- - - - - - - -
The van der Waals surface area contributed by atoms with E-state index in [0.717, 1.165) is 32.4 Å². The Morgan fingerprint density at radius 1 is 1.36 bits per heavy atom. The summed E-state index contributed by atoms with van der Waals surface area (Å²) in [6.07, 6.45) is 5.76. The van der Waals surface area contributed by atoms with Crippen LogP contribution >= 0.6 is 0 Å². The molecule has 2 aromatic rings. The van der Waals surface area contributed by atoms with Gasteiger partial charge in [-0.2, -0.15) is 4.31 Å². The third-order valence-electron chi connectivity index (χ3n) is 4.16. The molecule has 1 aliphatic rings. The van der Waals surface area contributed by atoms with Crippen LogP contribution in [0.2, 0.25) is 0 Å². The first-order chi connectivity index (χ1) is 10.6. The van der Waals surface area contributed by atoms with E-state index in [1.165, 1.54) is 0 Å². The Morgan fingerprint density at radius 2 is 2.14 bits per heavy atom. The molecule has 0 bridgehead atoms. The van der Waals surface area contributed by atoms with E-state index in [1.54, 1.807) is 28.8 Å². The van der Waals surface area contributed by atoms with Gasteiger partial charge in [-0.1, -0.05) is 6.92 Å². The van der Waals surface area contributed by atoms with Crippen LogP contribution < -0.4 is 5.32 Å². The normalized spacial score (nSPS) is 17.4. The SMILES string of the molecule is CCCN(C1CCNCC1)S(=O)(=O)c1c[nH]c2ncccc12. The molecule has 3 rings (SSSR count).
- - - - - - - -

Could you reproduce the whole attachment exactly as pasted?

The van der Waals surface area contributed by atoms with E-state index in [0.717, 1.165) is 32.4 Å². The Morgan fingerprint density at radius 1 is 1.36 bits per heavy atom. The summed E-state index contributed by atoms with van der Waals surface area (Å²) in [6.07, 6.45) is 5.76. The van der Waals surface area contributed by atoms with Crippen LogP contribution >= 0.6 is 0 Å². The molecule has 2 aromatic rings. The van der Waals surface area contributed by atoms with Gasteiger partial charge in [-0.2, -0.15) is 4.31 Å². The third-order valence-electron chi connectivity index (χ3n) is 4.16. The molecule has 1 aliphatic rings. The van der Waals surface area contributed by atoms with Crippen LogP contribution in [0.2, 0.25) is 0 Å². The first-order chi connectivity index (χ1) is 10.6. The van der Waals surface area contributed by atoms with E-state index in [1.165, 1.54) is 0 Å². The Morgan fingerprint density at radius 2 is 2.14 bits per heavy atom. The molecule has 0 bridgehead atoms. The van der Waals surface area contributed by atoms with E-state index in [1.54, 1.807) is 28.8 Å². The van der Waals surface area contributed by atoms with Gasteiger partial charge in [-0.1, -0.05) is 6.92 Å². The van der Waals surface area contributed by atoms with Crippen LogP contribution < -0.4 is 5.32 Å². The normalized spacial score (nSPS) is 17.4. The SMILES string of the molecule is CCCN(C1CCNCC1)S(=O)(=O)c1c[nH]c2ncccc12. The molecule has 3 rings (SSSR count).